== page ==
Brookhaven Town's 92-page proposed North Bellport land use plan, designed to improve the community by creating a downtown business district, continues to draw support and opposition from some residents.
About 100 people came to the town board's Thursday night meeting to express their views on the plan, which would create shops and stores near Montauk Highway and Station Road.
The town board, which accepted the plan June 24, is accepting written comments from the public until Aug. 11, after which it will be placed on the decision calendar with a vote coming at a later date, town officials said. Residents have said they hope creating a downtown will revitalize the struggling hamlet.
Some residents also want any final plan to include housing for young adults and retirees on 13 acres just south of the Long Island Rail Road's Bellport station. While the housing was originally included, it was later removed from the plan.
Some residents continue to support a housing component in the plan.
"It would be a mistake to move forward with the land use plan without the consideration of creating a beautiful new mixed-use walkable development that in turn will create more housing options, expand business development, and encourage the use of public transportation," said Amy Engel, executive director of Sustainable Long Island, a nonprofit promoting economic development balanced with environmental health.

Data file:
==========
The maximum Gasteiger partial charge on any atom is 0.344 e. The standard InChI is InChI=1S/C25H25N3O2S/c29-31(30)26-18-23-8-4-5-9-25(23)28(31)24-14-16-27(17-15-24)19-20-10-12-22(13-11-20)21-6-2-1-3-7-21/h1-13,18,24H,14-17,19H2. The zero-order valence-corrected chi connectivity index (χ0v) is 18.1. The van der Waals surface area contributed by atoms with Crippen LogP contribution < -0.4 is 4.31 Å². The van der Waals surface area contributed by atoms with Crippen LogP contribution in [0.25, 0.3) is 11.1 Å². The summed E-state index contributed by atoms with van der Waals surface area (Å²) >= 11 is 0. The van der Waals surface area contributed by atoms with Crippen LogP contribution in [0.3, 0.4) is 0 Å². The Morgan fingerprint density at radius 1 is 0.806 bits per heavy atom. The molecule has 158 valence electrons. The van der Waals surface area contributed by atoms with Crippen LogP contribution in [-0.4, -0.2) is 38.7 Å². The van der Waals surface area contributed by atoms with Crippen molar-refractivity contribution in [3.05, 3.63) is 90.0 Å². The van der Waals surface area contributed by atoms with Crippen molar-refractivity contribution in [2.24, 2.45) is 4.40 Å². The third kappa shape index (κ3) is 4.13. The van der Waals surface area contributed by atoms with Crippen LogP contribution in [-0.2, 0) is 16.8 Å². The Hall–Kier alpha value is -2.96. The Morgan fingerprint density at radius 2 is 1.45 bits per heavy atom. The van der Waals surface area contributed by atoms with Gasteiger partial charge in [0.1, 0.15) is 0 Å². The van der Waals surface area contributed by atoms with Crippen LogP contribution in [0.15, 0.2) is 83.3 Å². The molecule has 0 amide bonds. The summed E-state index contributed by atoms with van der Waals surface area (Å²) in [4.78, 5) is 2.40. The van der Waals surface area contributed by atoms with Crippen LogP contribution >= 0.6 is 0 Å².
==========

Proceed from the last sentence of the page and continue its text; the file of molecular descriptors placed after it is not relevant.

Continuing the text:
Not everyone who spoke before the town board shared that view.
"I believe that building a three- or four-story multifamily affordable building that will consist of a yet-to-be determined number of rental apartments will cause far more problems than it will solve," former Assemb. Dean Murray, a Republican who lost a re-election bid in 2012, said at the public hearing. Last February he announced he would run again for the seat.
"Aside from the traffic issues . . . this will also increase the number of children being brought into the school district without bringing a substantial increase to the tax base," he said.
Many in North Bellport and nearby Bellport Village are split on the housing question, as Brookhaven Town has identified more than 100 vacant or abandoned homes in the same area.
Lifelong Bellport Village resident Alison Neumann, who wants the vacant homes refurbished and occupied, fears new housing would decrease already dwindling property values for homeowners.
"Many homes are going down in value," she said. "You need to utilize what we already have."
During the meeting, North Bellport resident Waveney Klaiber, who supports additional housing, told the board that Brookhaven Town Supervisor Edward P. Romaine promised residents the new housing months ago.
Romaine -- who at the meeting said he will consider the housing, but said he "has his concerns" -- refuted that claim.
In March, Romaine spoke with 27 North Bellport residents at an advisory committee meeting at which the majority said they favored new housing behind the train station.
"We ask that the town honors its commitment to the residents. It will improve where we live," Klaiber said.